I’m not waiting with bated breath for Mark Zuckerberg to call me, seeking wise counsel on how to spend the billions he has admirably committed, in honour of his daughter, to change the world.
But if he was I would say two words to him: girls’ education.
Two thirds of the world’s uneducated children are girls. Two thirds of the world’s illiterate adults are women. An estimated 31 million girls of primary school age and 32 million girls of lower secondary school age were out of school in 2013. Sub-Saharan Africa has the lowest proportion of countries with gender parity: only two out of 35 countries. And South and West Asia has the widest gender gap in its out-of-school population – 80 per cent of its out-of-school girls are unlikely to ever start school compared to 16 per cent of its out-of-school boys.
Aside from being a basic right girls’ education is frequently identified as a means to achieving key development and poverty reduction goals, such as reducing early and forced child marriage, reducing maternal and child mortality, and breaking the transmission of poverty across generations.
Education is also an effective protection against child labour: A few weeks ago I was in Ghana visiting agricultural communities there. The high level of child labour in such communities is enabled in significant part by the shortage of schools.
But education is not a panacea. For example, keeping girls in school would certainly reduce child marriage. But a significant reason why girls are removed from school is so that they can be married off. Furthermore Lisa Rende Taylor’s research in Thailand has shown that increased educational attainment for girls can increase risks of trafficking into hazardous work as families seek a return on their investment into their daughters’ education. I have heard reports of similar outcomes for poor boys and girls in Ghana who, on leaving school go on the hazardous search for decent work.
And too often education policy, much like the rest of development policy, fails to confront the challenges of social exclusion and discrimination in the struggle against poverty. These are most starkly illuminated in considering the realities of slavery in the world.
It is true, particularly if individuals are caught up in the cataclysm of war, that anyone can be enslaved. But this general truth conceals a more fundamental one. That is, that it is the weak who are subject to the prejudices of others who are vastly more at risk of enslavement: migrants in Western Europe and the Americas; women and girls everywhere; Dalits and Adavasi in South Asia. Frequently those prejudices are sufficiently widespread to allow slavery to be openly practiced, such as in the brick kilns of South Asia, or the enslavement of Dalits to clean up the shite of upper caste Indians
Denial to socially excluded groups of empowering educational opportunities allows for the maintenance of a population across the world who can be more easily enslaved.
Given this, there is an urgent need in education policy for a much more concentrated focus on ensuring the inclusion of the children, particularly the daughters, of the enslaved as a means of breaking not only poverty but the transmission of slavery across generations.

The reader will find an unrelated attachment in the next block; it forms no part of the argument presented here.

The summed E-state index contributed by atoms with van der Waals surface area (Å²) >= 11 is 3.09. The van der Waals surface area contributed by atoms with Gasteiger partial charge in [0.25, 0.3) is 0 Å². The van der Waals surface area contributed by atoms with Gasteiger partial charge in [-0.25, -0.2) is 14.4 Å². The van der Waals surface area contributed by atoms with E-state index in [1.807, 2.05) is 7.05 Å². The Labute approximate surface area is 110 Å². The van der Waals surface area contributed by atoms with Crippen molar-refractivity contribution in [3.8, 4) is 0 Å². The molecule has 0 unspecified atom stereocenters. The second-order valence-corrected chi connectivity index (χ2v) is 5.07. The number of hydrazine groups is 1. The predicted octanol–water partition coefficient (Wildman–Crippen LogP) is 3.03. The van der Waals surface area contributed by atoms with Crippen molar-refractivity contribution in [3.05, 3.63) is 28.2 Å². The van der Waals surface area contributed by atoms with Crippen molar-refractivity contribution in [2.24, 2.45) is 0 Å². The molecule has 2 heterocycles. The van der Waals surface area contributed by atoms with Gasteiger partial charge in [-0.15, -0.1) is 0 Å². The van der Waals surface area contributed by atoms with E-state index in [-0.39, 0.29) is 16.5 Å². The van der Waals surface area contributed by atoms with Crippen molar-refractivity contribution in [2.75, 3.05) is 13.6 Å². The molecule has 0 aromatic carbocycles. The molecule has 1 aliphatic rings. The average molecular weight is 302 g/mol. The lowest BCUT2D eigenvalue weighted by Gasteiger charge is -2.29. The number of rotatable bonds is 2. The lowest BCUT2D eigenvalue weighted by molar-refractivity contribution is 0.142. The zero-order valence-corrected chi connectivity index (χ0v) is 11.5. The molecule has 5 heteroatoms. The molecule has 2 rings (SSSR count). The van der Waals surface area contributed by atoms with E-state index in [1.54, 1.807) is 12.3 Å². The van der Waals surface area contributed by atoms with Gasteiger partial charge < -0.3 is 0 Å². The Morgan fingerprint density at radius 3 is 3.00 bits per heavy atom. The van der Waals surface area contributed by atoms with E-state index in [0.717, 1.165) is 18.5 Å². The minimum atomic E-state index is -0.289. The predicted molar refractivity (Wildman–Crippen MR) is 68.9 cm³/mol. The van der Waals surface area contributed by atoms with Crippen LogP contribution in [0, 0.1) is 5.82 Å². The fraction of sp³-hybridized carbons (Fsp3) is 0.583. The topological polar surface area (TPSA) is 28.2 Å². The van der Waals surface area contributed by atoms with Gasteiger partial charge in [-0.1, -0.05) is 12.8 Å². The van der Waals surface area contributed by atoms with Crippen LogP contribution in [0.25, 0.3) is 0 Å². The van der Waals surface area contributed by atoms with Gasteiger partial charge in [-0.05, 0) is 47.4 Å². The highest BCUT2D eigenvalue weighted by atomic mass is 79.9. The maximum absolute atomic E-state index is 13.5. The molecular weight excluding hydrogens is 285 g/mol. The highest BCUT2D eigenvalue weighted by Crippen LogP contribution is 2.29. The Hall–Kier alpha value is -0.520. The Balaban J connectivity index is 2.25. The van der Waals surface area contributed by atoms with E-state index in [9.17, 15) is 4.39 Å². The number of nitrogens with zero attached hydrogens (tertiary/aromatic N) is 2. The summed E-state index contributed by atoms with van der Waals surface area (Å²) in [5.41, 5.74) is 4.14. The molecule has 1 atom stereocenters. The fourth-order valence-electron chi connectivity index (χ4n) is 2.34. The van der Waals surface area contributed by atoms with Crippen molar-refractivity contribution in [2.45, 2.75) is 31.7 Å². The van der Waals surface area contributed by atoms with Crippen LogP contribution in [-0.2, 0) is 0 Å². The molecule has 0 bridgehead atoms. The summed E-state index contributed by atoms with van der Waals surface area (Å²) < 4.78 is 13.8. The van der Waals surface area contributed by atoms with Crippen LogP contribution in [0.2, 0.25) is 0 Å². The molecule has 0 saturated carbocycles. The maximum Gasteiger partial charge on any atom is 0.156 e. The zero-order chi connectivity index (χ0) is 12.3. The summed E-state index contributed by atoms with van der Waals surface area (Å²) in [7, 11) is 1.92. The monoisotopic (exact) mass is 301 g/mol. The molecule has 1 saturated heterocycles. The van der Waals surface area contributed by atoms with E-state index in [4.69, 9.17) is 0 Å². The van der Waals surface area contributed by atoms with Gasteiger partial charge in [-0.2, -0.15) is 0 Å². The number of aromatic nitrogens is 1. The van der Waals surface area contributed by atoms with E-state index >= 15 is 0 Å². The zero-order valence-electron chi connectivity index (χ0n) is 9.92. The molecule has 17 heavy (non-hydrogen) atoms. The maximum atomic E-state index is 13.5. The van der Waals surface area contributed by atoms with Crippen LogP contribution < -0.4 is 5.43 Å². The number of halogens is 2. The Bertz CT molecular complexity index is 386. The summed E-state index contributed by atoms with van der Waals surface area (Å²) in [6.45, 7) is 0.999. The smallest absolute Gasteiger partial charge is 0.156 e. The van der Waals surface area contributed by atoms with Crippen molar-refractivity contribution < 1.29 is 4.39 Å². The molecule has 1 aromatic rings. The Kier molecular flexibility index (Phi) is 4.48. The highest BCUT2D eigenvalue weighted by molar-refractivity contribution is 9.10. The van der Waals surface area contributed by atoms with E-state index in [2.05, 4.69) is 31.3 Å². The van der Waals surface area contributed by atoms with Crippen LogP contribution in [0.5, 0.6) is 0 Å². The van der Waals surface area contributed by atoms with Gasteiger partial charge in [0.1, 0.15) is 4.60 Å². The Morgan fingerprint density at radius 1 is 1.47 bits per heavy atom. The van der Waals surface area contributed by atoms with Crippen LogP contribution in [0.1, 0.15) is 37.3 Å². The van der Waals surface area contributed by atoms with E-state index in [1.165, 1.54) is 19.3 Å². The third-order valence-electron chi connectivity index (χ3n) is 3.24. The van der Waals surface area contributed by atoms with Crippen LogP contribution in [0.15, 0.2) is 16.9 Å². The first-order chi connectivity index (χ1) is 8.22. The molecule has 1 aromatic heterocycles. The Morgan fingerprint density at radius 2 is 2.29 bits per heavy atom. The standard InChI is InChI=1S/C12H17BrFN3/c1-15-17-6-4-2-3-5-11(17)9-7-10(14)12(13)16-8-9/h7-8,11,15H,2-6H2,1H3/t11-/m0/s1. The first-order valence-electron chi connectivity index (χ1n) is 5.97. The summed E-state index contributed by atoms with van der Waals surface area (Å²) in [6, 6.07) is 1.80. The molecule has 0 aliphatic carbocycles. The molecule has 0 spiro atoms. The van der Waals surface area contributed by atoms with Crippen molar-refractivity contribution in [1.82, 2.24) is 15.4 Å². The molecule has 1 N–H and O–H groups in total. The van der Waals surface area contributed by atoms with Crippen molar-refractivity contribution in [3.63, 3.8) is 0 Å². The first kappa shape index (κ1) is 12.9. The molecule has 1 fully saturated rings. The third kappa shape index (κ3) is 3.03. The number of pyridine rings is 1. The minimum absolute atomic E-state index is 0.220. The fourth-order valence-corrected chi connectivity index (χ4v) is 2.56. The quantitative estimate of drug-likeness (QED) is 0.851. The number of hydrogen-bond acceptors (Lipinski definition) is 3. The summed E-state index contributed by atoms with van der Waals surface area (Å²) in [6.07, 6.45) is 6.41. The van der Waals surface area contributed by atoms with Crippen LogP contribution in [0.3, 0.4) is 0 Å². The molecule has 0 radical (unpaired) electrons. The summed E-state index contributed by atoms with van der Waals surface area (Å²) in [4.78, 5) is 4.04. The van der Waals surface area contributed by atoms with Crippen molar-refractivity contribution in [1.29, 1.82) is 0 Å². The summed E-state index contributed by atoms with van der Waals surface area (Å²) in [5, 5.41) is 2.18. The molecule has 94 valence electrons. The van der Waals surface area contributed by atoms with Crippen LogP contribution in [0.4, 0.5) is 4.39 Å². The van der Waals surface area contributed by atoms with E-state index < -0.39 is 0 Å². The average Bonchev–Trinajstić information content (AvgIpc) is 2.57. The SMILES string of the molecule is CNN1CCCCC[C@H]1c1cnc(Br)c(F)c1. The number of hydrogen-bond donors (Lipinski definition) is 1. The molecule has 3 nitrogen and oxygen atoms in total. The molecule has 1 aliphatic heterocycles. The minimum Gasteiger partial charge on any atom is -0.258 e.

Private investment to break the bonds of discrimination and slavery by providing quality education to the socially excluded in states that continue to ignore the needs of the most vulnerable in their society would be an important measure against engrained prejudices.
There are some donors and philanthropists who are doing this and other decent work on education. But the sheer vastness of Zuckerberg’s loot would allow him to engage with this issue not merely at the level of a funder of a few more schools: Such an approach would be great for the relatively few beneficiaries of those schools. But, no matter how brilliant those schools were, it would not, by itself, change the world. What would be transformative would be if Zuckerberg sought to engage governments and other key actors at the level of policy formulation and strategy implementation.
To guard against potential negative outcomes there must be greater attention given not only to ensuring genuine universality in provision, but also to the quality and content of the education.
There is a need for greater investment in teacher training, and guaranteeing the status, pay and conditions of teachers, particularly in remote locations where need will be highest.
Curriculums should include not just reading, writing and arithmetic, but also a strong focus on human rights, in particular girls rights, to help erode the prejudices that permit human beings to devalue, exploit and enslave others.
Furthermore health education, in particular sexual health, should be a core subject. And high quality vocational and entrepreneurial education should be part of the curriculum, so that kids can conceive of realistic strategies to work themselves out of poverty, beyond hazardous migration in search of scarce decent work.
Zuckerberg would be taken particularly seriously in these conversations if he could offer matched funding or low interest loans to governments which produce credible plans for provision of this sort of primary and secondary education, including the key elements of human rights, and vocational and entrepreneurial skills, for all boys and girls of their countries.
Undoubtedly all of this poses a vast challenge. But hopefully Zuckerberg will not be afflicted by a dearth of ambition at this stage in his career. Certainly there could be few finer ways to honour his own daughter than by endeavouring to end the waste, exploitation and enslavement of other girls through the provision of effective and empowering education for all.